I’ve been researching eyewear before I blow ~$100 on a piece of plastic that goes over my eyes which supposedly 1) doesn’t let UV-A,B,C through 2) polarizes light so, for example, snow won’t be so reflective 3) distorts the imagery as little a possible (“optically perfect”) and 4) also doesn’t break easily or obstruct field of view. The first two are pretty obvious (but are all of the glasses that polarize doing it the same way when they don’t all seem to be the same color or transparency?).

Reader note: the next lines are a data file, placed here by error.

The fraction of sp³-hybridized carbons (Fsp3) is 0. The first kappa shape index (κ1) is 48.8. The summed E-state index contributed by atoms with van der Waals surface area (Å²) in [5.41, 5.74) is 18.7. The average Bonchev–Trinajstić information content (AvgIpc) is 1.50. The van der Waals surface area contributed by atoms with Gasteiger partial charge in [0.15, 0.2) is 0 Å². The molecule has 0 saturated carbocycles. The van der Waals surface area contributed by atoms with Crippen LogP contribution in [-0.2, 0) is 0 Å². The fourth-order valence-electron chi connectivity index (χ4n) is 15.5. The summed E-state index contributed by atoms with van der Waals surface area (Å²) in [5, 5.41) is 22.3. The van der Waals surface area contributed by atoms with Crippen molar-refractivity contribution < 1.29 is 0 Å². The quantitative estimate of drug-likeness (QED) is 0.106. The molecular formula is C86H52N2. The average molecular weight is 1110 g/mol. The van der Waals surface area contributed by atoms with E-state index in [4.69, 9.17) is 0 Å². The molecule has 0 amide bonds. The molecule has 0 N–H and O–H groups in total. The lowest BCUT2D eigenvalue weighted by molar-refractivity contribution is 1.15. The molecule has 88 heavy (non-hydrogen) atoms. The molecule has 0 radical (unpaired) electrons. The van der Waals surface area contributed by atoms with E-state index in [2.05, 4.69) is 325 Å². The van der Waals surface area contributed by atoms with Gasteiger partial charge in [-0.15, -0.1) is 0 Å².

My main question is how does one gauge or measure this “optical perfection” that all of these companies are claiming. For example, one of them makes the claim that a technology called “Polaric Ellipsoid” allows their eyewear to distort light less than any other company’s, though I could find no literature or objective testing even explaining what their term means. The claims by different manufacturers are never ending, and I couldn’t find any objective optics sources to scrutinize them scientifically. Some claim that their polycarbonate lenses are as good as it gets, while others claim that polycarbonate is not a good lens material. Are these just marketing techniques under the facade of science? How can one ‘benchmark’ these types of optics (for “optical perfection” and such)? Thanks for the input.